|About this Recording
NBD0085V - GAVEAUX, P.: Léonore, ou L'amour conjugal [Opera] (Opera Lafayette, 2017) (Blu-ray, HD)
Pierre Gaveaux (1761–1825)
Opera in Two Acts (1798)
Léonore/Fidélio Kimy Mc Laren, soprano
Opera Lafayette Orchestra and Chorus
Stage Director Oriol Tomas
Filmed on 23 February 2017 at the Gerald W. Lynch Theater, John Jay College, New York
Léonore, ou L’Amour conjugal, with a text by Jean-Nicolas Bouilly and music by Pierre Gaveaux, is one of the most famous pieces of lyric theatre that virtually no contemporary audiences have ever witnessed. This opéra comique, which premiered at the Parisian Theatre Feydeau in 1798, is emblematic of a persistently neglected category of dramatic repertory—the dialogue opera of the French revolutionary period. It also, of course, provided the source material for an object of widespread renown and sustained scholarly fascination: Fidelio, the sole surviving (and much revised) opera of Ludwig van Beethoven. Bouilly and Gaveaux’s Léonore is thus a work with a uniquely bifurcated historical identity. On the one hand, its plot and musical idiom are tied closely to the time and place of its creation; it betrays a clear debt to the conventions of Classical-era opéra comique and to the specific political circumstances of the late 1790s. On the other hand, the opera’s abstract and broadly generalisable themes—of the strength of conjugal devotion and the necessity for rebellion against unjust persecution—would prove eminently adaptable, exerting an enduring hold on the popular imagination in France and throughout 19th-century Europe.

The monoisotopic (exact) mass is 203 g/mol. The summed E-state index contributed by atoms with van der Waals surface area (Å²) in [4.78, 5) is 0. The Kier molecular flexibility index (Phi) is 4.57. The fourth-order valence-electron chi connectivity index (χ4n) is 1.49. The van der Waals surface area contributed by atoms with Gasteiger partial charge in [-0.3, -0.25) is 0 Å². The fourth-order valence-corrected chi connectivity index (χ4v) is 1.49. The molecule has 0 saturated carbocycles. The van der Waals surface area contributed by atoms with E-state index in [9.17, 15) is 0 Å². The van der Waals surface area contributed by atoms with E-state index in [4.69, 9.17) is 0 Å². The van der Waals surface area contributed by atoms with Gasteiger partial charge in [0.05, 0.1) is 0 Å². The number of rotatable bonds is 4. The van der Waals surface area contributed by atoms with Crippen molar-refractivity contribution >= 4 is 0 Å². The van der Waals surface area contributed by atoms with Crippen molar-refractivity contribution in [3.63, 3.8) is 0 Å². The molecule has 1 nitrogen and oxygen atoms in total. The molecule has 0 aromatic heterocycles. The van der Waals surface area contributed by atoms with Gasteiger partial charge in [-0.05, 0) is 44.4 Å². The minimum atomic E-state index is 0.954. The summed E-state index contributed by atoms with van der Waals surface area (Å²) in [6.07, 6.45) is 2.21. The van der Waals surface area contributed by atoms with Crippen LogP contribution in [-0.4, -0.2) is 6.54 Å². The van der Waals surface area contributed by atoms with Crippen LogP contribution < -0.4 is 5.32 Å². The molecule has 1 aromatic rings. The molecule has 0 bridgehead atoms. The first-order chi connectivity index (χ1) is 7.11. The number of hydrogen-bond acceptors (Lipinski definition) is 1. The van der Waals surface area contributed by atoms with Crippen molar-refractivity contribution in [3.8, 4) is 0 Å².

Léonore was described by its librettist as a ‘fait historique.’ The term refers to a sub-category of French opera developed during the final decades of the 18th century, featuring plots ‘ripped from the headlines’ or otherwise based upon acts of contemporary heroism. In his (sometimes spurious) memoirs, Bouilly—a lawyer turned playwright—publicised the work by emphasising its veracity. He claimed that the drama was inspired by an event that occurred during the revolutionary reign of Terror. While employed as a civil servant in central France, he had witnessed a ‘sublime deed of bravery and devotion by one of the ladies of the Touraine, whose noble efforts I had the happiness of assisting.’ The details of the incident, while plausible, are impossible to verify. And it should be noted that the author’s own reputation stood to benefit in association with that of his theatrical doppelganger—if he ‘assisted’ the efforts of a real-world Léonore, Bouilly implied that he himself served as the model for the libretto’s prime symbol of justice and authority, the benevolent minister Dom Fernand. Moreover, if Léonore contains a grain of historical truth, it simultaneously (and rather conveniently) exemplifies many of the most popular plot archetypes of contemporaneous French theatre. The theme of dramatic rescue from captivity was unsurprisingly ubiquitous in the years surrounding the fall of the Bastille, as was the dramatic condemnation of arbitrary tyranny. (Prison scenes abound in works of the period, from Monsigny’s Le Déserteur to Dalayrac’s Raoul, sire de Créqui. The evil Dourlinski in Cherubini’s Lodoïska is but one obvious predecessor to Léonore’s power-mad villain, Dom Pizare.)